Tutorial CSP First Step

[Category:User Manual]


Start off by installing the standalone Tcl/Tk version of ProB. Follow the instructions in Installation. Start ProB by double-clicking on ProBWin (for Windows users), or by launching StartProB.sh from a Terminal (for Linux and Mac users).

Loading a first CSP specification

Use the "Open..." command in the "File" menu and then navigate to the "Examples" directory that came with your ProB installation. Inside the "CSP" subfolder, open the "buses.csp" specification. Your main ProB window should now look as follows:

ProB BusesAfterLoad.png

First Steps in Animation

We have now loaded a first simple CSP model. Let us look at the contents of the ProB window (ignoring the menu bar).

  • The upper half of the ProB window contains the source code of the CSP specification.
  • The lower half contains three panes.
    • The "State Properties" pane contains information about the current state of the specification. We will explain the contents of this pane in more detail later.
    • The Pane called "Enabled Operations" contains a list of events that your CSP specification offers. At the very first step you have to choose a process to animate. If your CSP specification contains a MAIN process (as is the case in buses.csp), only this process will be shown.
    • The "History" pane contains the list of operations you have executed to reach the current state of the animator. Obviously, this list is initially empty.

Now, double click on "MAIN" process in the "Enabled Operations" Pane. This has the effect of computing the events offered by MAIN. The ProB window should now look as follows (the upper half will remain unchanged):

ProB CSPAfterInit.png

In the "Enabled Operations" pane we can see that two tau events are offered: tau(int_choice_left) and tau(int_choice_right). The "History" pane shows us that we have started the "MAIN" process to reach the current state. By single-clicking on an event, we can see which parts of the CSP specification contributed to the event. For example, single clicking on the first tau event yields in the following picture:

ProB CSPAfterTauSingleClick.png

By repeatedly single clicking on the event you can cycle through the various locations that contributed to the event. To execute an event, simply double-click on it. Try this out for yourself: double-click on tau(int_choice_left) and then single-click on the board37 event which is offered. This time the event is a synchronization of two events(note that ProB uses a different colour for highlighting the source locations). The source highlighting should look as follows:

ProB CSPAfterBoardSingleClick.png

First Steps in Model Checking

You can use the model checker to search for certain errors. Execute the "Model Check..." command in the "Verify Menu". The following dialog box will appear:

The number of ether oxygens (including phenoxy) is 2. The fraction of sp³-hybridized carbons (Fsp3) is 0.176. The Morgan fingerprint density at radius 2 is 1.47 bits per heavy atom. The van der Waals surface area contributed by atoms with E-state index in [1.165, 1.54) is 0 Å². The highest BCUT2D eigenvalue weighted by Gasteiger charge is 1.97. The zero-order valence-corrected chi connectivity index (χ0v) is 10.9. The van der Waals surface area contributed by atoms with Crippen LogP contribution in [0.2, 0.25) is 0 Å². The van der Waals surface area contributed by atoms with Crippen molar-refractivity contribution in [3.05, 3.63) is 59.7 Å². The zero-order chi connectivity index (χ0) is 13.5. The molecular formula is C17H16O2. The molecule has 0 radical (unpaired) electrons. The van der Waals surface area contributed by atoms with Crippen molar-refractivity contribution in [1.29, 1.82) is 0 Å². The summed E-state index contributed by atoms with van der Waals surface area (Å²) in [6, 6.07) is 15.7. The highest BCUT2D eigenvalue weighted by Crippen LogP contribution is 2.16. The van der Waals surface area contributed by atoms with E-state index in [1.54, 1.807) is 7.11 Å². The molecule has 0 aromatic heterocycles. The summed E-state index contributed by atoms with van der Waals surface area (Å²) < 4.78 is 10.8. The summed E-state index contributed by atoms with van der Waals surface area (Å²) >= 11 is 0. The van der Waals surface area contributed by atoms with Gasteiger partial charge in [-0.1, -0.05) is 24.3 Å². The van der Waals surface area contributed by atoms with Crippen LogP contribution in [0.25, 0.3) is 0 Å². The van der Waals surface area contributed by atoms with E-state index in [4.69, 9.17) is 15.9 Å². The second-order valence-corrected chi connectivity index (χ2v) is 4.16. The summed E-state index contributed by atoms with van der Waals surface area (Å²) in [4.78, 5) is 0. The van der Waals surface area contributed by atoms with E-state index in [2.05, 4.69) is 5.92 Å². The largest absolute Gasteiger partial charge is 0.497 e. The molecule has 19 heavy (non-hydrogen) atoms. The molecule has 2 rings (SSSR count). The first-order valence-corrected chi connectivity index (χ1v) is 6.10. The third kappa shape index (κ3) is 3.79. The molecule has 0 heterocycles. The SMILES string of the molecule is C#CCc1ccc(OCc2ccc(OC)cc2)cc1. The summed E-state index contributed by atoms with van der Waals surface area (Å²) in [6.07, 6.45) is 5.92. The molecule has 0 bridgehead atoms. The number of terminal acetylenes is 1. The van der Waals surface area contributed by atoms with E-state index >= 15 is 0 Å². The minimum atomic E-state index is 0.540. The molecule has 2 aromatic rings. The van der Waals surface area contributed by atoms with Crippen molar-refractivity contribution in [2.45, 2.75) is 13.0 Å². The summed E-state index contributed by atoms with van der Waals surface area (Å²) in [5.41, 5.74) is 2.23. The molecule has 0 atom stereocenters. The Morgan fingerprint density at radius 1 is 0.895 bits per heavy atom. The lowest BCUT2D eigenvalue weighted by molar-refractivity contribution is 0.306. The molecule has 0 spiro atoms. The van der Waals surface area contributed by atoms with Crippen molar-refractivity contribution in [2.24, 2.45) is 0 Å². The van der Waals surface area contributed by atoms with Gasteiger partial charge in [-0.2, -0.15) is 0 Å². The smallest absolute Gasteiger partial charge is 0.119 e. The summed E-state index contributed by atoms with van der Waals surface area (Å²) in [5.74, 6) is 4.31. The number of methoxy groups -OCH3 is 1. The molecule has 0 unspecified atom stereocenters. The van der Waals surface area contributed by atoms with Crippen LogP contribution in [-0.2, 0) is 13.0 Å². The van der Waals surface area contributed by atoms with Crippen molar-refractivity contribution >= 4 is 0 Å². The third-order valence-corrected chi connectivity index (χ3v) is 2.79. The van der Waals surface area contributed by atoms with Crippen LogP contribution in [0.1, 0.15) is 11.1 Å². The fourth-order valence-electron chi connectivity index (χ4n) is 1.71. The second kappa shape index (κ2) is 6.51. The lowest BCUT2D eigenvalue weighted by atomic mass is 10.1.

ProB CSPModelCheck.png

By default, ProB will search for deadlocks, illegal channel values and events on the "error" channel. To turn the latter off, uncheck the "Find Invariant Violation" check box. You can also search for events on the "goal"channel, by checking the corresponding check box ("Find event on goal CSP channel").

Now press the "Model Check" button. ProB should find a deadlock and insert the counter-example into the history as follows:

ProB CSPAfterModelCheck.png

Error Highlighting

Now edit the definition of the BUS37 process and add an illegal output of value 1 on the alight37B channel:

  BUS37 = board37A -> (pay90 -> alight37B!1 -> STOP
                    [] alight37A -> STOP)

Now save and reload the specification and again choose the "Model Check..." command in the Verify menu. Now uncheck the "Find Deadlocks" check-box and press "Model Check". ProB will report the following error:

Mismatch in number of arguments for synchronisation on channel alight37B with extra argument(s): 
  ### Line: 11, Column: 30

display the trace to the error in the History pane and highlight the error location in the source as follows:

ProB CSPAfterModelCheck2.png

Other Features

You can check more sophisticated temporal properties using the LTL model checker of ProB; see the corresponding part of the tutorial. For example, you can try and validate the following LTL formula G([board37A] => F [alight37B]). ProB should respond: Formula TRUE. No counterexample found. Similarly, you can check the absence of divergence by checking the LTL formula G not G [tau]. It is also possible to perform various refinement checks and other assertion checks (see Checking CSP Assertions' tutorial). The state space visualization features of ProB are also available for CSP; see the corresponding part of the tutorial. For example, if you select the command "Statespace" in the "Visualize" menu (after having fully explored the system), the following graph will be displayed:

ProB CSPBusStatespace.png